KASARGOD: Fuel stations on National Highway 66 and those on the Karnataka borders in Kasaragod district are reeling from price disparity between Kerala and Karnataka.
Sales of petrol and diesel in the district have slumped by 25 to 30%, said dealers. "But those on the highway and on the borders are affected the most," rues Moosa Cherkalam, state secretary of All India Petrol Pump Dealers Association.
When compared with Kasaragod, petrol is cheaper by nearly Rs 6 per litre and diesel is cheaper by Rs 8 to Rs 9 per litre in Mangaluru. Diesel in Mahe is cheaper by Rs 10 and petrol is cheaper by around Rs 11.
Commercial trucks delivering goods till Kochi from other states have almost stopped filling their tanks in Kerala, said K Lakshminarayanan, district treasurer of the dealers' association.
His fuel station on the highway near CPCRI used to sell 10,000 litres of diesel every day when the price differences between Kerala and Karnataka were negligible. Since November 2021 -- when the government of Karnataka slashed taxes on diesel and petrol by Rs 7 -- the sale at his fuel station has slumped. Lately, his pump has been selling only 2,500 litres of diesel a day, he said.
Trucks entering Kerala from Karnataka fill their fuel tanks (300 to 400 litres) and top up again in Mahe, he said. "They don't have to buy fuel in Kerala at all," he said.
Fuel stations on the highway get 60% of their business from commercial vehicles, particularly interstate trucks. "In terms of sales of fuel, 10 trucks get us more business than 200 passenger cars. The price disparity has almost killed our business," he said.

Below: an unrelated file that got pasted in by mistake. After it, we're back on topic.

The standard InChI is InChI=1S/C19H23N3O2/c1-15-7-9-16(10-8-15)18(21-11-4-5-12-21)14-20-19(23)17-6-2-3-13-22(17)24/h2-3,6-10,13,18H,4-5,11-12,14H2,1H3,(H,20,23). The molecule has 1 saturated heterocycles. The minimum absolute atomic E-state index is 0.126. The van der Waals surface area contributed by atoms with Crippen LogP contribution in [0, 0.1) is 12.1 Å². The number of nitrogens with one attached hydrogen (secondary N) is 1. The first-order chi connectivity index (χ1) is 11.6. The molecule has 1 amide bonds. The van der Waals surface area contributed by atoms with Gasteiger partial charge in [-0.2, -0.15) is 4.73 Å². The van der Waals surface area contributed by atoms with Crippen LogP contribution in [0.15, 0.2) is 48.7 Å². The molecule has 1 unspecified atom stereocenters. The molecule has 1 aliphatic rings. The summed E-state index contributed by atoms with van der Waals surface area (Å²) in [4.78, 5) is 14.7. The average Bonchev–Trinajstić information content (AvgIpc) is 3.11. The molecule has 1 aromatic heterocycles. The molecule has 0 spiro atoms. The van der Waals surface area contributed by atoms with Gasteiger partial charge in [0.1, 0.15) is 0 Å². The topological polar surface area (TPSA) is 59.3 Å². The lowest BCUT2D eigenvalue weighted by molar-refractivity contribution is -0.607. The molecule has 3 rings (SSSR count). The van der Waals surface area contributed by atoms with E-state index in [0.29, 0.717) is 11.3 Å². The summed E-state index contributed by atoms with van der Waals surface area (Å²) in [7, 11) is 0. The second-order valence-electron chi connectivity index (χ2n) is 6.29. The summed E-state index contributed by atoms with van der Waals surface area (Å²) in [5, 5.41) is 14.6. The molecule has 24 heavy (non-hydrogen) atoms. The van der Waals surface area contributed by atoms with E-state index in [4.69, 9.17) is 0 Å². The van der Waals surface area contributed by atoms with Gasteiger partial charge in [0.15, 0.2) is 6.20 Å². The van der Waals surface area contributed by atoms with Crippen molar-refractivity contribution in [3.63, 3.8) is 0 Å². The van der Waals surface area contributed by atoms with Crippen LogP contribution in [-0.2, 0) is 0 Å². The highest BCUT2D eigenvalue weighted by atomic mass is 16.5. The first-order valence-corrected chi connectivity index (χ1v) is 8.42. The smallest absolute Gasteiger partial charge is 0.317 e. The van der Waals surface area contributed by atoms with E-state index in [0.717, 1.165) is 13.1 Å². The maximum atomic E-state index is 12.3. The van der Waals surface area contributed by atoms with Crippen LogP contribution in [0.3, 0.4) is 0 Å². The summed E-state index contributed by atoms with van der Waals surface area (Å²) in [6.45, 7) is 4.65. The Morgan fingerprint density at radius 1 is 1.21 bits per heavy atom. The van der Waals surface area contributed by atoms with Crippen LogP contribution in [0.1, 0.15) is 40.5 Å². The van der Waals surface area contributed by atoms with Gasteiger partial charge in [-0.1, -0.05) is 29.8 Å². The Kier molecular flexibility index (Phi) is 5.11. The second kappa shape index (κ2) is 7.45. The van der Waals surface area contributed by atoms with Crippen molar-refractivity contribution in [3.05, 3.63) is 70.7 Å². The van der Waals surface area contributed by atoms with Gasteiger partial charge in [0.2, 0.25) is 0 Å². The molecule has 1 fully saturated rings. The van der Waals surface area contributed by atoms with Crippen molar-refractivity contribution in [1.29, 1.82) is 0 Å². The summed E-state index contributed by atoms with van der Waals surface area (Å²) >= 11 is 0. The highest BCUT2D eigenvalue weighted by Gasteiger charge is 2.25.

Lakshminarayanan's fuel station near Kasaragod town is 30km from the Thalappady border, so his sales have slumped only 75%. Right on the border at Thalappady, there is Kerala Fuels. Its sales have slumped 90% since November 2021. On average, it used to sell 12,000 litres (one load) of fuel (4,000 litres of petrol and 8,000 litres of diesel) every day. Now, it barely manages to sell three loads (36,000 litres) in a month. "It is on the verge of closure," said Lakshminarayanan.
Fifty metres inside Karnataka, there is a fuel station that always has a long queue. It has put up a board highlighting the price differences between Kerala and Karnataka. On average, it sells two loads (24,000 litres) of fuel every day.
To be sure, the LDF government has not increased its share of tax since it came to power in May 2016. But neither has it reduced that VAT, which is 30.08% of the rate at which petrol is delivered in Kerala. So every time the Union government increases the fuel price or the tax, the Kerala government's income from fuel also increases. In the past 12 days alone, the Union government increased fuel prices by 11%, tweeted Abdulla Madumoole, an Abu Dhabi-based financial consultant, who owns a fuel station at Perla in Enmakaje, another border panchayat.
Apart from commercial vehicles, the truck-mounted borewell rigs are also filling up their tanks from Karnataka. The truck-mounted rigs buy 1,500 litres to 2,000 litres at a time. They need around 300 litres of diesel to drill one borewell. They find it economical to buy diesel from fuel stations on the border.
Lakshminarayanan said the infrastructure companies working on the highway widening also bring in diesel in their private tanker from Karnataka. "They are saving Rs 8 per litre," he added.
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